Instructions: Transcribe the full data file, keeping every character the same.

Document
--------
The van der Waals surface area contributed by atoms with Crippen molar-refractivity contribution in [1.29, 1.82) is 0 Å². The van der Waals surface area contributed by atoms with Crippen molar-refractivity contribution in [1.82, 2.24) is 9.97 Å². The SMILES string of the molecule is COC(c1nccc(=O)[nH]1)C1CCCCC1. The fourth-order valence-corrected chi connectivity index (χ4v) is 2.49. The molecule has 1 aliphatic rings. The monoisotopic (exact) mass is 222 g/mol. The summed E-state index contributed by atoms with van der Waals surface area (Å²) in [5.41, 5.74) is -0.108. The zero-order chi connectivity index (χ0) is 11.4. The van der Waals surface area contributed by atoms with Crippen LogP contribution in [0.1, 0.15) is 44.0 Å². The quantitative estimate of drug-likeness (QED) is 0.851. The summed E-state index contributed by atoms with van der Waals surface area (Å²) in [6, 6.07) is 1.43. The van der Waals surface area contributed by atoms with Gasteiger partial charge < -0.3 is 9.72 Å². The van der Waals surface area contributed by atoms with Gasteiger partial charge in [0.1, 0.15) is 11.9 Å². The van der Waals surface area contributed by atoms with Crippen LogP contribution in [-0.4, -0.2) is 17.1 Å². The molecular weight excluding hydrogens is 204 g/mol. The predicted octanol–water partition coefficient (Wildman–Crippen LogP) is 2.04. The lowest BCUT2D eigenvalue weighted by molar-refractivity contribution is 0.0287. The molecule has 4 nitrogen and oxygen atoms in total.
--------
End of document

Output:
The van der Waals surface area contributed by atoms with Crippen molar-refractivity contribution in [1.29, 1.82) is 0 Å². The van der Waals surface area contributed by atoms with Crippen molar-refractivity contribution in [1.82, 2.24) is 9.97 Å². The SMILES string of the molecule is COC(c1nccc(=O)[nH]1)C1CCCCC1. The fourth-order valence-corrected chi connectivity index (χ4v) is 2.49. The molecule has 1 aliphatic rings. The monoisotopic (exact) mass is 222 g/mol. The summed E-state index contributed by atoms with van der Waals surface area (Å²) in [5.41, 5.74) is -0.108. The zero-order chi connectivity index (χ0) is 11.4. The van der Waals surface area contributed by atoms with Crippen LogP contribution in [0.1, 0.15) is 44.0 Å². The quantitative estimate of drug-likeness (QED) is 0.851. The summed E-state index contributed by atoms with van der Waals surface area (Å²) in [6, 6.07) is 1.43. The van der Waals surface area contributed by atoms with Gasteiger partial charge < -0.3 is 9.72 Å². The van der Waals surface area contributed by atoms with Gasteiger partial charge in [0.1, 0.15) is 11.9 Å². The van der Waals surface area contributed by atoms with Crippen LogP contribution in [-0.4, -0.2) is 17.1 Å². The molecular weight excluding hydrogens is 204 g/mol. The predicted octanol–water partition coefficient (Wildman–Crippen LogP) is 2.04. The lowest BCUT2D eigenvalue weighted by molar-refractivity contribution is 0.0287. The molecule has 4 nitrogen and oxygen atoms in total.